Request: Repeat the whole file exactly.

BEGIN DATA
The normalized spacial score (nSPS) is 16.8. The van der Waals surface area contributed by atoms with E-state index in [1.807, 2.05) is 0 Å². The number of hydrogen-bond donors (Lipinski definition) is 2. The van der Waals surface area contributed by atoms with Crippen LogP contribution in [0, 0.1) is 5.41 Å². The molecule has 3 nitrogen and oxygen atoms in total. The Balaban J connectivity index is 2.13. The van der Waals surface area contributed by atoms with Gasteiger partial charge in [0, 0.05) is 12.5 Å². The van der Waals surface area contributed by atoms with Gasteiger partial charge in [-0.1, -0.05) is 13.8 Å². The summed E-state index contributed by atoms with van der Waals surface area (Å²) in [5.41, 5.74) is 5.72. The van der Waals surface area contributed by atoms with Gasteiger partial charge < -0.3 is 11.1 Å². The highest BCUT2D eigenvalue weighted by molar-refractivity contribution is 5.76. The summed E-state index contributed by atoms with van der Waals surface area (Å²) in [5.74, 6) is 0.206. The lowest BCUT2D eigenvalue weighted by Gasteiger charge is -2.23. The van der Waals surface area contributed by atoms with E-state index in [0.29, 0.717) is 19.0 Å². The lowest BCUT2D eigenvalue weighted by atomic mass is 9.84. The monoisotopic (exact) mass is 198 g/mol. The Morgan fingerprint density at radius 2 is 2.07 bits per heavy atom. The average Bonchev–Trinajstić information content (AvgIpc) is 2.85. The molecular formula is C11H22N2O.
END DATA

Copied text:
The normalized spacial score (nSPS) is 16.8. The van der Waals surface area contributed by atoms with E-state index in [1.807, 2.05) is 0 Å². The number of hydrogen-bond donors (Lipinski definition) is 2. The van der Waals surface area contributed by atoms with Crippen LogP contribution in [0, 0.1) is 5.41 Å². The molecule has 3 nitrogen and oxygen atoms in total. The Balaban J connectivity index is 2.13. The van der Waals surface area contributed by atoms with Gasteiger partial charge in [0, 0.05) is 12.5 Å². The van der Waals surface area contributed by atoms with Gasteiger partial charge in [-0.1, -0.05) is 13.8 Å². The summed E-state index contributed by atoms with van der Waals surface area (Å²) in [5.41, 5.74) is 5.72. The van der Waals surface area contributed by atoms with Gasteiger partial charge < -0.3 is 11.1 Å². The highest BCUT2D eigenvalue weighted by molar-refractivity contribution is 5.76. The summed E-state index contributed by atoms with van der Waals surface area (Å²) in [5.74, 6) is 0.206. The lowest BCUT2D eigenvalue weighted by Gasteiger charge is -2.23. The van der Waals surface area contributed by atoms with E-state index in [0.29, 0.717) is 19.0 Å². The lowest BCUT2D eigenvalue weighted by atomic mass is 9.84. The monoisotopic (exact) mass is 198 g/mol. The Morgan fingerprint density at radius 2 is 2.07 bits per heavy atom. The average Bonchev–Trinajstić information content (AvgIpc) is 2.85. The molecular formula is C11H22N2O.